The cost of oil, part 2

As a follow up to my earlier post about the Cost of Oil, comes this article from the Huffington Post.  More facts, more examples, more of the same to many of you, but for those of you who aren’t quite convinced, check it out for yourself and see if it makes sense to you.  There’s a lot of talk in the media about the cost of oil, and discussions about different options for getting more of it (Keystone XL pipeline, drilling in the gulf, etc).  It’s worth realizing that these solutions will provide oil, but not CHEAP oil.  Or as the article above so nicely put it,

The simple truth of the matter is this: most of the world’s easy reserves have already been depleted — except for those in war-torn countries like Iraq.  Virtually all of the oil that’s left is contained in harder-to-reach, tougher reserves. These include deep-offshore oil, Arctic oil, and shale oil, along with Canadian “oil sands” — which are not composed of oil at all, but of mud, sand, and tar-like bitumen. So-called unconventional reserves of these types can be exploited, but often at a staggering price, not just in dollars but also in damage to the environment.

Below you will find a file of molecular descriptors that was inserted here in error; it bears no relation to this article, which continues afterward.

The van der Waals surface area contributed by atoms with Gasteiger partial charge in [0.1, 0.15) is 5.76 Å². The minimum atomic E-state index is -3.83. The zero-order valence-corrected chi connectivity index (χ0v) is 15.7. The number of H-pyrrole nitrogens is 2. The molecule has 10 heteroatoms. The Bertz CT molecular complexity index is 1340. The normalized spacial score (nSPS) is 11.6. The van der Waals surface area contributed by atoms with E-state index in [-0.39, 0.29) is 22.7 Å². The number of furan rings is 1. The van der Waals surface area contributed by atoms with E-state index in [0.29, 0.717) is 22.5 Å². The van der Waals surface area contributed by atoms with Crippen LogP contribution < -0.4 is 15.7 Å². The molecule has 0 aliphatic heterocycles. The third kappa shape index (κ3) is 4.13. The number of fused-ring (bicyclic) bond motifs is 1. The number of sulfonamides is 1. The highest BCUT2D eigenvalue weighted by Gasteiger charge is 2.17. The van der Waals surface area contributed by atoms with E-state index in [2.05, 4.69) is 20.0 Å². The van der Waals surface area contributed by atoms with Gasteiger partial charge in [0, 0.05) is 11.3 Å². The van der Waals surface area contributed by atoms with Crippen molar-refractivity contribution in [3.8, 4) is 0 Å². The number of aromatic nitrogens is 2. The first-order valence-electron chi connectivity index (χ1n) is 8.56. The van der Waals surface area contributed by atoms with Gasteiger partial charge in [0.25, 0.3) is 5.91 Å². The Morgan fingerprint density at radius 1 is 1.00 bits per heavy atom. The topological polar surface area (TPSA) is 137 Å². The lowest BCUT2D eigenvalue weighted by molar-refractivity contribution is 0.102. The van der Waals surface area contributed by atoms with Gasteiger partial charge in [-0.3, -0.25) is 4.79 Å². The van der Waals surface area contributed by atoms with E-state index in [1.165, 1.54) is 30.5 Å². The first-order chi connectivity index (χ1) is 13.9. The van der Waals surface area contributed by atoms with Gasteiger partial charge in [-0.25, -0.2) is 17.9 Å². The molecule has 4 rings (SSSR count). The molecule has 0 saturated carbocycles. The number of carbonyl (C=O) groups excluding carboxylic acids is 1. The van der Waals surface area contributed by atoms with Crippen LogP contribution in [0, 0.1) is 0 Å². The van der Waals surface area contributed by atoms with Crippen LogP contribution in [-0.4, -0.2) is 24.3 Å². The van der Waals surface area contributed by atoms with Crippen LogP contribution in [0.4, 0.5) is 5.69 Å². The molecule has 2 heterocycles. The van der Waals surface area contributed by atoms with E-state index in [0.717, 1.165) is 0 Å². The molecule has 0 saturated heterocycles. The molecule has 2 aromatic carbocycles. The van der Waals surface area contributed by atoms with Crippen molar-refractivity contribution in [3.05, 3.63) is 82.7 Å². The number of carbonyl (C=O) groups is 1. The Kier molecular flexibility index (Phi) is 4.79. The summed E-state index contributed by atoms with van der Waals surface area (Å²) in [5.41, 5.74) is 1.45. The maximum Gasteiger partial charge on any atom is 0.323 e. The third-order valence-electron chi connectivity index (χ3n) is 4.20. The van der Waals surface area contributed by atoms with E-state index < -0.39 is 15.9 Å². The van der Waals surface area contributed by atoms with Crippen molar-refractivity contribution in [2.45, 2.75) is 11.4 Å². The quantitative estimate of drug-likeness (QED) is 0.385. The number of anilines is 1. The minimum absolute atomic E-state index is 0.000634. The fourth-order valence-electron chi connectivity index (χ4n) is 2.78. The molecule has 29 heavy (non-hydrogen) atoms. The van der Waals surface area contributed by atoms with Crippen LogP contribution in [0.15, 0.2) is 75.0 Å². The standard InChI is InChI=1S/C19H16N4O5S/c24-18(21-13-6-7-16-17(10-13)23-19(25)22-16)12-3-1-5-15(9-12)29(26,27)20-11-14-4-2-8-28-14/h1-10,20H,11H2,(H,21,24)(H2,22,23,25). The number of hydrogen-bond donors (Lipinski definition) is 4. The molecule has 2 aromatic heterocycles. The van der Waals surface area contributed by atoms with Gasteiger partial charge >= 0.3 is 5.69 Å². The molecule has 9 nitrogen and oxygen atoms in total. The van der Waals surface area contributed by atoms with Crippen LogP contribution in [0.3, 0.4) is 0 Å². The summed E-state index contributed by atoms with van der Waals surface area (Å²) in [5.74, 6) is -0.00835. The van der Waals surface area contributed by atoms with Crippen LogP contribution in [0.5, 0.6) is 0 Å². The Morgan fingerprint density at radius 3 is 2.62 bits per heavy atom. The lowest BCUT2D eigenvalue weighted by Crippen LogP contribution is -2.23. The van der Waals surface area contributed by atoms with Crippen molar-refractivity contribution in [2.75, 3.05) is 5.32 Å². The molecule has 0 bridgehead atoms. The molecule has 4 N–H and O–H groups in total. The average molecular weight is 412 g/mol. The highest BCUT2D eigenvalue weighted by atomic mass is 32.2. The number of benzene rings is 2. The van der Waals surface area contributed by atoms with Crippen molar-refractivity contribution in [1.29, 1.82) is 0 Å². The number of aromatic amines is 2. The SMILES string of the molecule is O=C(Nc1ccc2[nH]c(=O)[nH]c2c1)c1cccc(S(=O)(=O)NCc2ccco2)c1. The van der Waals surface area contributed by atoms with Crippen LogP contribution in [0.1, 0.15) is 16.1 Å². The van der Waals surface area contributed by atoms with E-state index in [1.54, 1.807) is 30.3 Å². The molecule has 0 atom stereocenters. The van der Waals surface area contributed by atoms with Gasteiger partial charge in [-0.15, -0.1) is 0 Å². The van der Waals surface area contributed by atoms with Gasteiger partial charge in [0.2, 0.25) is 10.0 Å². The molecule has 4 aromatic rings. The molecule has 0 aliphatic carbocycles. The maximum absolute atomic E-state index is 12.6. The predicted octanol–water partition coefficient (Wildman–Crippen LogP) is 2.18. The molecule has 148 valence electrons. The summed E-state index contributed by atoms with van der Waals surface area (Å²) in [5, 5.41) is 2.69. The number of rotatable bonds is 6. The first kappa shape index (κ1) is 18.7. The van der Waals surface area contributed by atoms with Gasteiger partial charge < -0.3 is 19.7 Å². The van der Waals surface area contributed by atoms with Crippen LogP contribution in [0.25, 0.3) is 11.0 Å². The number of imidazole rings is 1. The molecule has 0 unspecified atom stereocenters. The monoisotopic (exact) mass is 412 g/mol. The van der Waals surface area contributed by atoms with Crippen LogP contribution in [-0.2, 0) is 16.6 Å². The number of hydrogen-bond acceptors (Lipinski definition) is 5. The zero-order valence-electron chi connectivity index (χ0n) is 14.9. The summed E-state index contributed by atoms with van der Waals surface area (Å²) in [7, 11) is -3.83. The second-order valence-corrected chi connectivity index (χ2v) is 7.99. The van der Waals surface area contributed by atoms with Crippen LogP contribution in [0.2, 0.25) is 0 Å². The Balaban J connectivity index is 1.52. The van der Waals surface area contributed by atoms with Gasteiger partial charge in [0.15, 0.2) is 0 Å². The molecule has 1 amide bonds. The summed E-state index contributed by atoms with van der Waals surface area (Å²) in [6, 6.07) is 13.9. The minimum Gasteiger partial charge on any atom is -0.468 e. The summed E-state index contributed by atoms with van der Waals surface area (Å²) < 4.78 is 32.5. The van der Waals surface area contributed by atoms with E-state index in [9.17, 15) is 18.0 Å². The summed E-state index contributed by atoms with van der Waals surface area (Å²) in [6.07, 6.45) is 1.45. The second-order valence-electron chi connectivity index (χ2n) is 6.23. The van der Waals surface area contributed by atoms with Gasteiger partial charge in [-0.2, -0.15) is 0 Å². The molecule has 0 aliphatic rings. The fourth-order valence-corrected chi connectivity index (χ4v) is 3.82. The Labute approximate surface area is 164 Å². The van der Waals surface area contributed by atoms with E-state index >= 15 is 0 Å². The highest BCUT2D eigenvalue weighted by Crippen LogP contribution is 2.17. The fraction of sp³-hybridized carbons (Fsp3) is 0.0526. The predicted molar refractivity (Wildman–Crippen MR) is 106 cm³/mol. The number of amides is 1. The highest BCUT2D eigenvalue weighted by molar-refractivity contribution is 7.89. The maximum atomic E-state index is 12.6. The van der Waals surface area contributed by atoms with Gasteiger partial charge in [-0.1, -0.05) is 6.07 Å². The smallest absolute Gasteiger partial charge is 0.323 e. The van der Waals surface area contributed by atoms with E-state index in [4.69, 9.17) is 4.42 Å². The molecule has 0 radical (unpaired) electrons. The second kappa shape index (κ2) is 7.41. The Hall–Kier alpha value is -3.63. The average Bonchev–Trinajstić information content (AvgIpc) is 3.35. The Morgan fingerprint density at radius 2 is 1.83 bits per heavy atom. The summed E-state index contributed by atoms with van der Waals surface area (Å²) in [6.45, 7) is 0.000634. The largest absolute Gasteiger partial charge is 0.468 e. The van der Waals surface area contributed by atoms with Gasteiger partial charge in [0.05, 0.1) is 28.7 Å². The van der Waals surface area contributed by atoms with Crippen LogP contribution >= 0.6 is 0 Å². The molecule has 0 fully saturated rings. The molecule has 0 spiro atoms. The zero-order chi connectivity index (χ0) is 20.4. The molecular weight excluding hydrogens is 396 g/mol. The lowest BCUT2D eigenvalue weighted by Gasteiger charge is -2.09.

So what’s the answer?  Adapt.  Oil will continue to get more expensive and more rare.  We need to work hard to wean ourselves off of that addiction, for the longer we wait, the more difficult that transition will be.